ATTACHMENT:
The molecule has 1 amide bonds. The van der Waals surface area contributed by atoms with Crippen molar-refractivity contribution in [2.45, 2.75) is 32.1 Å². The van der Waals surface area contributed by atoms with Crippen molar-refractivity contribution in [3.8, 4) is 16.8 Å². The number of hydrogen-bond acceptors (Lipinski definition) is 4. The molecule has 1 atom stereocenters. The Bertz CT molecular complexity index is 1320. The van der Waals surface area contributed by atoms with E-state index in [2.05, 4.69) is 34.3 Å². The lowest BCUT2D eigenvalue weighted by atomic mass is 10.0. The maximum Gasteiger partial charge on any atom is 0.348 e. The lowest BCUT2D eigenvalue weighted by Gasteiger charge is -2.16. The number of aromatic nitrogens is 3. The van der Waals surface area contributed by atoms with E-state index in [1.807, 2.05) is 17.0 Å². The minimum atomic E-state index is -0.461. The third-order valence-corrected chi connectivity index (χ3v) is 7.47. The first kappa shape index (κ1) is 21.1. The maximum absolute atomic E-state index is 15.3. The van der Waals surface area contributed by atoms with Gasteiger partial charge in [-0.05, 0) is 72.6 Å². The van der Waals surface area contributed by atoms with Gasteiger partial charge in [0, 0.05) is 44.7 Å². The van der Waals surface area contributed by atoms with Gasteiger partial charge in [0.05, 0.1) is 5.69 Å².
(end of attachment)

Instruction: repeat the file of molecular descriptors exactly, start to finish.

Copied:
The molecule has 1 amide bonds. The van der Waals surface area contributed by atoms with Crippen molar-refractivity contribution in [2.45, 2.75) is 32.1 Å². The van der Waals surface area contributed by atoms with Crippen molar-refractivity contribution in [3.8, 4) is 16.8 Å². The number of hydrogen-bond acceptors (Lipinski definition) is 4. The molecule has 1 atom stereocenters. The Bertz CT molecular complexity index is 1320. The van der Waals surface area contributed by atoms with E-state index in [2.05, 4.69) is 34.3 Å². The lowest BCUT2D eigenvalue weighted by atomic mass is 10.0. The maximum Gasteiger partial charge on any atom is 0.348 e. The lowest BCUT2D eigenvalue weighted by Gasteiger charge is -2.16. The number of aromatic nitrogens is 3. The van der Waals surface area contributed by atoms with E-state index in [1.807, 2.05) is 17.0 Å². The minimum atomic E-state index is -0.461. The third-order valence-corrected chi connectivity index (χ3v) is 7.47. The first kappa shape index (κ1) is 21.1. The maximum absolute atomic E-state index is 15.3. The van der Waals surface area contributed by atoms with Gasteiger partial charge in [-0.05, 0) is 72.6 Å². The van der Waals surface area contributed by atoms with Gasteiger partial charge in [0, 0.05) is 44.7 Å². The van der Waals surface area contributed by atoms with Gasteiger partial charge in [0.05, 0.1) is 5.69 Å².